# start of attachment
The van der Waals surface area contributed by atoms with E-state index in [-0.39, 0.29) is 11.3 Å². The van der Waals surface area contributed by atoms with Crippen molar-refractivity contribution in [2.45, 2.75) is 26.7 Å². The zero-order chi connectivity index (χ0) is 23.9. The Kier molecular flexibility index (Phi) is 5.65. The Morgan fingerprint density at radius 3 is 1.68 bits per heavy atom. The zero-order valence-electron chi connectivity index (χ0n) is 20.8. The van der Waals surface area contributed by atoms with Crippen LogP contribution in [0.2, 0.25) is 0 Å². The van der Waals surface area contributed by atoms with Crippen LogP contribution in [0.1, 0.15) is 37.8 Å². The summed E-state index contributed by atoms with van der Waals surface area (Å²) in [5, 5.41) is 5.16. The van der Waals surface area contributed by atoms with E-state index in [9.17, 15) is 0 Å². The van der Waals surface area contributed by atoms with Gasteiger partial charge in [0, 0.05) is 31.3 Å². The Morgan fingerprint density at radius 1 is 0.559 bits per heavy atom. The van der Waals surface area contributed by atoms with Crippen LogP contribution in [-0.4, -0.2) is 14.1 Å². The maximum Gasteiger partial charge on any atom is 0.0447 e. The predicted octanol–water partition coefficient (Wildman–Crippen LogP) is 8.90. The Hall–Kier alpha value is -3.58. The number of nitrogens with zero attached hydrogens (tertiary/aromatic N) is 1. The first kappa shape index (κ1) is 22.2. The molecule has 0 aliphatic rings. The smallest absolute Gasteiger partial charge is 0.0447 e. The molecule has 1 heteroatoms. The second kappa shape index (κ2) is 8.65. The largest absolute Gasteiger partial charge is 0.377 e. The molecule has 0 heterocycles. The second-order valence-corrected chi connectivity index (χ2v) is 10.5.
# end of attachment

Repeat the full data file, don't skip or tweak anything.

The van der Waals surface area contributed by atoms with E-state index in [-0.39, 0.29) is 11.3 Å². The van der Waals surface area contributed by atoms with Crippen molar-refractivity contribution in [2.45, 2.75) is 26.7 Å². The zero-order chi connectivity index (χ0) is 23.9. The Kier molecular flexibility index (Phi) is 5.65. The Morgan fingerprint density at radius 3 is 1.68 bits per heavy atom. The zero-order valence-electron chi connectivity index (χ0n) is 20.8. The van der Waals surface area contributed by atoms with Crippen LogP contribution in [0.2, 0.25) is 0 Å². The van der Waals surface area contributed by atoms with Crippen LogP contribution in [0.1, 0.15) is 37.8 Å². The summed E-state index contributed by atoms with van der Waals surface area (Å²) in [5, 5.41) is 5.16. The van der Waals surface area contributed by atoms with E-state index in [9.17, 15) is 0 Å². The van der Waals surface area contributed by atoms with Gasteiger partial charge in [0, 0.05) is 31.3 Å². The Morgan fingerprint density at radius 1 is 0.559 bits per heavy atom. The van der Waals surface area contributed by atoms with Crippen LogP contribution in [-0.4, -0.2) is 14.1 Å². The maximum Gasteiger partial charge on any atom is 0.0447 e. The predicted octanol–water partition coefficient (Wildman–Crippen LogP) is 8.90. The Hall–Kier alpha value is -3.58. The number of nitrogens with zero attached hydrogens (tertiary/aromatic N) is 1. The first kappa shape index (κ1) is 22.2. The molecule has 0 aliphatic rings. The smallest absolute Gasteiger partial charge is 0.0447 e. The molecule has 1 heteroatoms. The second kappa shape index (κ2) is 8.65. The largest absolute Gasteiger partial charge is 0.377 e. The molecule has 0 heterocycles. The second-order valence-corrected chi connectivity index (χ2v) is 10.5.